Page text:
Ok, second choice. This one I found thanks to the wonderful site Groovy Green and their latest post: http://www.groovygreen.com/groove/?p=3419 & the rain barrel they got from Garden Supermart: http://www.gardensupermart.com/store/rain-barrels.php
Beautiful terra cotta look to it, but it IS made of plastic. Cool thing: there is a spot on top for planting plants. It is truly beautiful, but I'm not so sure it fits in with the style here. Plus, apparently this one might need to be brought in during the winter to prevent the plastic from freezing.
So what do you think? I realize this is just a personal choice when it boils down to it, but I am curious to hear what you have to say. Do you have rain barrels? How important do you consider the need for rain barrels? How many rain barrels do you see where you live?
Around here, not many. Isn't that a shame? Wouldn't it be nice to see government buildings with rain barrels outside, dripper hoses attatched to them, gently watering all those beautiful plants on dry summer days? All these homes with glorious plantings and landscaping, using collected rain water to give those thirsty plants a drink? And, to finish up with my grumble about Lowe's & Home Depot designed yards ~ where are the rain barrels there??
Why are my two glorious choices limited to two?? Shouldn't this be a booming market, with choices abounding? If green-washing really is so abundant and rampant, where are the rain barrels?
PS ~ I did have a glorious moment the other day, where it was drizzling and I was able to fill up the chickens' waterer with water that was coming out of the down-spout. I didn't mind getting wet, standing there in the rain, instead I felt envious of the tasty and beautiful water they were about to drink. If you're going to drink bottled water, how glorious would it be to drink it from a bottled that had been filled with captured rain water?
Friday, October 17, 2008
Yes, I feel like my neighbors need to get over themselves and their outrage that we choose to garden, have chickens, grow tall flowers, and not spray toxic weed-killer everywhere. But, I need to get over my indignity at them for their hiring a complete lawn-care team who attacks a barely 1/2 acre lot with 4 grown men and many loud obnoxious machines. That's their right, just as we have our rights. And most importantly should be the fact that we have the right to disagree without being disagreeable.
So, I'm left feeling the need to express some gratitude. Here are things I'm grateful for, in no particular order:
1) My wonderful kids who keep me on my toes at all times, but who already know about composting (who thought I would utter the phrase "NO, you CAN'T compost your cereal for the chickens, you need to eat it!!"), and who burst into tears if they find out the miss a trip to take the recycling.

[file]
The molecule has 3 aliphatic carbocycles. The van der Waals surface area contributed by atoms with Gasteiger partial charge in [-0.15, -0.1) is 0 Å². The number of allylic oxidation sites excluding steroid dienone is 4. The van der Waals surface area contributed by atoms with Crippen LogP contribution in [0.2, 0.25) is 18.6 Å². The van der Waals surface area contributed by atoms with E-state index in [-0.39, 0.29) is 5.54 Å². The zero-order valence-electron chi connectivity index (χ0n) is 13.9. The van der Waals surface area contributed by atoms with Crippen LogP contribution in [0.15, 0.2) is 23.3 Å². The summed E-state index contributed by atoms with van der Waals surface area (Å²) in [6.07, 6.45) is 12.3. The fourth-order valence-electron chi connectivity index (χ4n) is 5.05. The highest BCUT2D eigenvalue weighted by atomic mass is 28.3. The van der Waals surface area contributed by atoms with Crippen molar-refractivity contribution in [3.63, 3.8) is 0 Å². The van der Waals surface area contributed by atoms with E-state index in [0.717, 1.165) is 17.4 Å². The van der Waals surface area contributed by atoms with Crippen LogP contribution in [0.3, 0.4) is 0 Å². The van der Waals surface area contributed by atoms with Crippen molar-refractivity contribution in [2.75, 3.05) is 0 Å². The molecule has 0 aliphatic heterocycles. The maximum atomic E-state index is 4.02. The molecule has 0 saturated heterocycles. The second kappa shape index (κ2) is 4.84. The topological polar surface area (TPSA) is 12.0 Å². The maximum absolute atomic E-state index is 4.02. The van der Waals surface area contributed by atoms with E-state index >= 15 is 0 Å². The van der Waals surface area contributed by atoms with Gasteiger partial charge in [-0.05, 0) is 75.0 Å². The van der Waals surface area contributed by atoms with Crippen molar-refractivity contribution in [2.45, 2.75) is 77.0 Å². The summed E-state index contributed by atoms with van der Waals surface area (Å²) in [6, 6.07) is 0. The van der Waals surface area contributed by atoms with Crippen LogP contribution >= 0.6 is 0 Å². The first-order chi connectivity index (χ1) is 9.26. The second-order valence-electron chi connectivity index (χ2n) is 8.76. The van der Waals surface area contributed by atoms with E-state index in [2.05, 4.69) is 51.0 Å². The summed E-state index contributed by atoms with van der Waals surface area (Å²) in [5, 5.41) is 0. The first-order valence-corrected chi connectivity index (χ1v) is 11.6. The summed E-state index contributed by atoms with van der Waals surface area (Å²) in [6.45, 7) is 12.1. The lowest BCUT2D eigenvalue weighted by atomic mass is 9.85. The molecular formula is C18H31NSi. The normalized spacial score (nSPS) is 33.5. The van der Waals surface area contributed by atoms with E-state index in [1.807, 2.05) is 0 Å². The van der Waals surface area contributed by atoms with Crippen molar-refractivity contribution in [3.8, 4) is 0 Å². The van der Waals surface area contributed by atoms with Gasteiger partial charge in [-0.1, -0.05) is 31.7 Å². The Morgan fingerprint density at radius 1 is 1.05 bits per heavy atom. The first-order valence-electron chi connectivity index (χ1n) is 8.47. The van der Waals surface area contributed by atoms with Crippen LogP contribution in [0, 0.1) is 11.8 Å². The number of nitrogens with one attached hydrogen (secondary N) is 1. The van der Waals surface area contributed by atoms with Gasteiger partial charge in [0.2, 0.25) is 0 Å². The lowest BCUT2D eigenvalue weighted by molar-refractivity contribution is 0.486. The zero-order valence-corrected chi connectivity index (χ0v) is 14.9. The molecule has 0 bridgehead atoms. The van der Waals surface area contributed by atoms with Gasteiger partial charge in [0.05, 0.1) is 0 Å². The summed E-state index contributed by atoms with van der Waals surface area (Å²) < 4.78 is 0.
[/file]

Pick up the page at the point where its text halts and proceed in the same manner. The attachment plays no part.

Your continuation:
2) My husband who allows me to be home with the kids, the dogs, the guinea pigs, the chickens, the fish, and who does a good job of keeping me grounded. If it weren't for him I would've already tried to concoct a complete rainwater harvesting system without giving it the true time and thought it desperately needs to make it work.
3) My chickens. The ones who we've bred for meat and who have provided us with a beyond-healthy meal that truly spoke to my soul. The ones who are beginning to lay eggs and delight us each day with a trip to the tractor. With our two new Ameraucanas who will lay blue and green eggs for us in the next month or so.
4) To Joel Salatin and Nina Planck for being sources of inspiration and information. For being the light in dark times, the encouragement needed to continue on when all odds seem against us. They don't know how much them mean to me, and they should.
5) To the folks who work with the City and who have to deal with small-minded complaints from sweet VL (and other neighbors?) who really ought to live somewhere where there is a nice, strict Homeowner's Association.
6) To Debby & Larry Bright who we get our pasture-raised, big "O" word meat from, who have been an endless source of patience and understanding. They helped us know how to fill out a butcher form and they've shown we're more than just a check to them, they're here for us in tough times.
7) To my family and friends who don't always understand me and our reasons, but who are willing to listen and maybe learn, and if not, at least politely humor me.
8) To my acupuncturist at Dancing Crane in Salem who has given me a life almost completely free of migraines. Who was the first to truly listen to my body and treat me according to that. To his wonderful father who always brings a smile to my face.
9) To the so many other wonderful bloggers online (Jenna Woginrich from Cold Antler Farm, the Dervaes Family in Pasadena) who inspire me to do more and try more.
10) To the wonderful vendors at the Salem Farmer's Market whose ranks I can't wait to join, and whose patience I always appreciate when I inquire about their growing methods. These are truly wonderful people.
I could continue this list, and in many ways I ought to. Life is wonderful. It is through hard times and hard lessons that we learn the true merit of a person. It is ok to get down in the dumps from time to time, but it is the ability to pick ourselves back up by the bootstraps, to take stock and look around and realize how blessed we truly are that matters most.
To quote Monty Python "Always Look on the Bright Side of Life" .....